Analysis and commentary on economic news, trends and issues, with an emphasis on Seattle and the Northwest.
Topic: Federal Reserve
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September 11, 2013 at 10:37 AM
Over lunch this week, a Seattle financial executive told me he believed the market has already priced in the “tapering off” of the Federal Reserve’s massive bond-buying program. Maybe so. It’s an open question as to whether the central bank should change course with the economy growing so slowly and unemployment still high. But Chairman Ben Bernanke seems committed to the move. Overseas, things might not go so well. Stephen Roach, the former chief economist for Morgan Stanley, wrote on Project Syndicate recently that “the global economy could be in the early stages of another crisis” partly because of the Fed.
As I wrote last week, the problem is centered in emerging economies. “Hot money,” short term investments, rushed into nations such as India, Indonesia, Brazil and Turkey because of the artificially low interest rates of the Fed’s QE programs. This allowed for large current account deficits to be cloaked by seeming prosperity. Now, investment is flowing back out with damaging results. Roach writes:
Under the leadership of Ben Bernanke and his predecessor, Alan Greenspan, the Fed condoned asset and credit bubbles, treating them as new sources of economic growth. Bernanke has gone even further, arguing that the growth windfall from QE would be more than sufficient to compensate for any destabilizing hot-money flows in and out of emerging economies. Yet the absence of any such growth windfall in a still-sluggish US economy has unmasked QE as little more than a yield-seeking liquidity foil.
July 26, 2013 at 10:24 AM
Rarely has the speculation about the next Federal Reserve chairman received so much early handicapping — or provoked such acrimony. The White House has floated the trial balloon of Larry Summers, the former Clinton Treasury Secretary and president of Harvard. The other favorite is Janet Yellen, former president of the Federal Reserve Bank of San Francisco and current vice chairman of the Fed’s Board of Governors.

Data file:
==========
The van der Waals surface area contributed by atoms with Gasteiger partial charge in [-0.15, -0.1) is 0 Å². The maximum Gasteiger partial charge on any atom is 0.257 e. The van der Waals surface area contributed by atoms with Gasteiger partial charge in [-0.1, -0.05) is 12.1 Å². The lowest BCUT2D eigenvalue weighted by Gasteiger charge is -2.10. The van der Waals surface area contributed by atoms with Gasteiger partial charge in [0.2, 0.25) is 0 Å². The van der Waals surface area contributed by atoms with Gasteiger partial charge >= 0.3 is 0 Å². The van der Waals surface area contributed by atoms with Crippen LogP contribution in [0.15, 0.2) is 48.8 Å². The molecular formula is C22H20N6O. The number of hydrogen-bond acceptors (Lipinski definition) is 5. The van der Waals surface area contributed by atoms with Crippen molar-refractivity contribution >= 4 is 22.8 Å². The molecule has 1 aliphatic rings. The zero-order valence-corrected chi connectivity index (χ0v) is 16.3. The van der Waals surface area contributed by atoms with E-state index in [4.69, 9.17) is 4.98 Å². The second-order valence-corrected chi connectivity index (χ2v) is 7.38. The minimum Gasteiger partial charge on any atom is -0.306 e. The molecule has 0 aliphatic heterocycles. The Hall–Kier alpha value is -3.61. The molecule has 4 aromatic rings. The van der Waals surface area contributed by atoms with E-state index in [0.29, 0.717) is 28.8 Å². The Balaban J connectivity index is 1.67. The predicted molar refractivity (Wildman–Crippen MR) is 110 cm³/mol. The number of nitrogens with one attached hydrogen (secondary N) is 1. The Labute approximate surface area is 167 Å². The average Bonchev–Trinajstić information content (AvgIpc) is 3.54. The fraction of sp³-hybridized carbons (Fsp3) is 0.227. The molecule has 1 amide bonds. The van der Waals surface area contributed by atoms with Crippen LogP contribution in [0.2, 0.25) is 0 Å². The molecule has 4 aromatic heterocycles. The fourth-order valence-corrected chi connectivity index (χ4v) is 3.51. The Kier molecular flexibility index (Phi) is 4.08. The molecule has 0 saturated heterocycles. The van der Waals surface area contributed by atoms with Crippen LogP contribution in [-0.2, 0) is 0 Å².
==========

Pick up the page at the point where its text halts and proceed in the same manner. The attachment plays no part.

“No more second chances for Larry Summers,” thunders Fed watcher William Greider in the Nation. In addition to being a boorish and failed president of Harvard, Summers as Treasury Secretary helped tee up the financial crisis by backing deregulation. Then he made millions working on Wall Street. An insightful piece in the New York Times looks at the “battle between the California girls and the Rubin boys.” Rubin being Robert, the former Treasury Secretary, head of Goldman Sachs and tier of exquisite tie knots. Yellen, meanwhile, is supported by economists Laura D’Andrea Tyson, chief of President Clinton’s Council of Economic Advisers and Christina Romer, who held the same position early in President Obama’s first term.
Whomever replaces Ben Bernanke will be left to wind down the Fed’s record expansion of the monetary base and more than $3 trillion in assets, while contending with a tepid recovery, high unemployment and a question over whether the Fed will use its new Dodd-Frank powers to rein in the big banks and prevent another panic. Care to make an early vote?
Read on for some of the most interesting econ and business stories you might have missed this week…and the haiku.
June 28, 2013 at 10:49 AM
Worries that the Federal Reserve may end its bond-buying program or even raise its benchmark interest rate helped push the yield of 10-year Treasury notes as high as 2.61 percent this week. In May, it was 1.63 percent. Mortgage rates have followed, with the average 30-year loan rate rising to 4.46 percent from 3.93 percent. It was the biggest one-week increase since 1987. An extra wallop is facing many student-loan borrowers when rates are set to double next week.
The economy is still weak. First-quarter growth in gross domestic product was revised downward to 1.8 percent from 2.5 percent. Many forecasters had expected annualized GDP growth this year of 3 percent. So Fed officials have scrambled to reassure the markets that no sudden moves on interest rates or the bond-buying program are being contemplated. It’s a complicated situation. While no serious inflation is on the horizon — indeed, deflation continues to be a danger — essentially zero rates create losers and winners. Fixed-income investors have often been penalized. The stock market has been powered by Fed hot money all out of proportion with the strength of the economy.
What do you think?
Read on for some of the important stories you might have missed this week and the haiku:
This Week’s Links:
• Emerging markets, hitting a wall | Tyler Cowen/NYT
• The top 0.1 income shares, 1915-2008 (chart) | Miles Kimball
• Why the growth-by-debt status quo is doomed | Zero Hedge
• Ireland falls back into recession despite austerity drive | The Guardian
• What if we’re looking at inequality the wrong way? | NY Times
• What to do with the hypertrophied financial sector | Brad DeLong
• Make banks too small to save | Baseline Scenario
Today’s Econ Haiku:
A bridge to somewhere
Federal money waiting
We jump off the bridge